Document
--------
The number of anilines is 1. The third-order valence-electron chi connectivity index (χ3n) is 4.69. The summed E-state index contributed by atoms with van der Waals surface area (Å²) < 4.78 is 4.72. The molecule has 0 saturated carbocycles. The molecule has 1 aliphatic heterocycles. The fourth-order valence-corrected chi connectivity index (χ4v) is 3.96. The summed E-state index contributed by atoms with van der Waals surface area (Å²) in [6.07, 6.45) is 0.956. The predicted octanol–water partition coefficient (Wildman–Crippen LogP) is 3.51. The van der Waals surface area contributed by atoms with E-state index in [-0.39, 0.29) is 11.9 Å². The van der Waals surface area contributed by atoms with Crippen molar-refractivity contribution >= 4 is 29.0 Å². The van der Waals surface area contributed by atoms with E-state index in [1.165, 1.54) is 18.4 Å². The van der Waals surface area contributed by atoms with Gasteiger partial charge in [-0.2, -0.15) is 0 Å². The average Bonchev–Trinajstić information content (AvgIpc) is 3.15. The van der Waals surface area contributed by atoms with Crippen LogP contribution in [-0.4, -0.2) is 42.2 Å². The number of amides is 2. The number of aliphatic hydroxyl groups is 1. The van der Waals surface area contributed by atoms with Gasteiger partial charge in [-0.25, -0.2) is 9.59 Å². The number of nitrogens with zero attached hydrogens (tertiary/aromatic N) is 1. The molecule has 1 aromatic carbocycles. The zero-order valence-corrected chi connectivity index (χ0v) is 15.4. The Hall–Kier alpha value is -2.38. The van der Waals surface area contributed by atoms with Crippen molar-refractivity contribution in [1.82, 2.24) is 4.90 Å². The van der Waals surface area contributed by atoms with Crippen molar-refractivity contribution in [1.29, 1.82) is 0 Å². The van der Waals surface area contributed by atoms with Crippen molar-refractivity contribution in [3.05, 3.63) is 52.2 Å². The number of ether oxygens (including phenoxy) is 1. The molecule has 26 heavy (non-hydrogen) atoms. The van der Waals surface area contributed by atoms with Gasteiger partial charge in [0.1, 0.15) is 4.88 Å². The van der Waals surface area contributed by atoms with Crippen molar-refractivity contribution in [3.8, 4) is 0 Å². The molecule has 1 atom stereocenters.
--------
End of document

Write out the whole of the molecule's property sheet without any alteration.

The number of anilines is 1. The third-order valence-electron chi connectivity index (χ3n) is 4.69. The summed E-state index contributed by atoms with van der Waals surface area (Å²) < 4.78 is 4.72. The molecule has 0 saturated carbocycles. The molecule has 1 aliphatic heterocycles. The fourth-order valence-corrected chi connectivity index (χ4v) is 3.96. The summed E-state index contributed by atoms with van der Waals surface area (Å²) in [6.07, 6.45) is 0.956. The predicted octanol–water partition coefficient (Wildman–Crippen LogP) is 3.51. The van der Waals surface area contributed by atoms with E-state index in [-0.39, 0.29) is 11.9 Å². The van der Waals surface area contributed by atoms with Crippen molar-refractivity contribution >= 4 is 29.0 Å². The van der Waals surface area contributed by atoms with E-state index in [1.165, 1.54) is 18.4 Å². The van der Waals surface area contributed by atoms with Gasteiger partial charge in [-0.2, -0.15) is 0 Å². The average Bonchev–Trinajstić information content (AvgIpc) is 3.15. The van der Waals surface area contributed by atoms with Crippen LogP contribution in [-0.4, -0.2) is 42.2 Å². The number of amides is 2. The number of aliphatic hydroxyl groups is 1. The van der Waals surface area contributed by atoms with Gasteiger partial charge in [-0.25, -0.2) is 9.59 Å². The number of nitrogens with zero attached hydrogens (tertiary/aromatic N) is 1. The molecule has 1 aromatic carbocycles. The zero-order valence-corrected chi connectivity index (χ0v) is 15.4. The Hall–Kier alpha value is -2.38. The van der Waals surface area contributed by atoms with Crippen molar-refractivity contribution in [1.82, 2.24) is 4.90 Å². The van der Waals surface area contributed by atoms with Crippen molar-refractivity contribution in [1.29, 1.82) is 0 Å². The van der Waals surface area contributed by atoms with Crippen molar-refractivity contribution in [3.05, 3.63) is 52.2 Å². The number of ether oxygens (including phenoxy) is 1. The molecule has 26 heavy (non-hydrogen) atoms. The van der Waals surface area contributed by atoms with Gasteiger partial charge in [0.1, 0.15) is 4.88 Å². The van der Waals surface area contributed by atoms with Crippen molar-refractivity contribution in [3.8, 4) is 0 Å². The molecule has 1 atom stereocenters.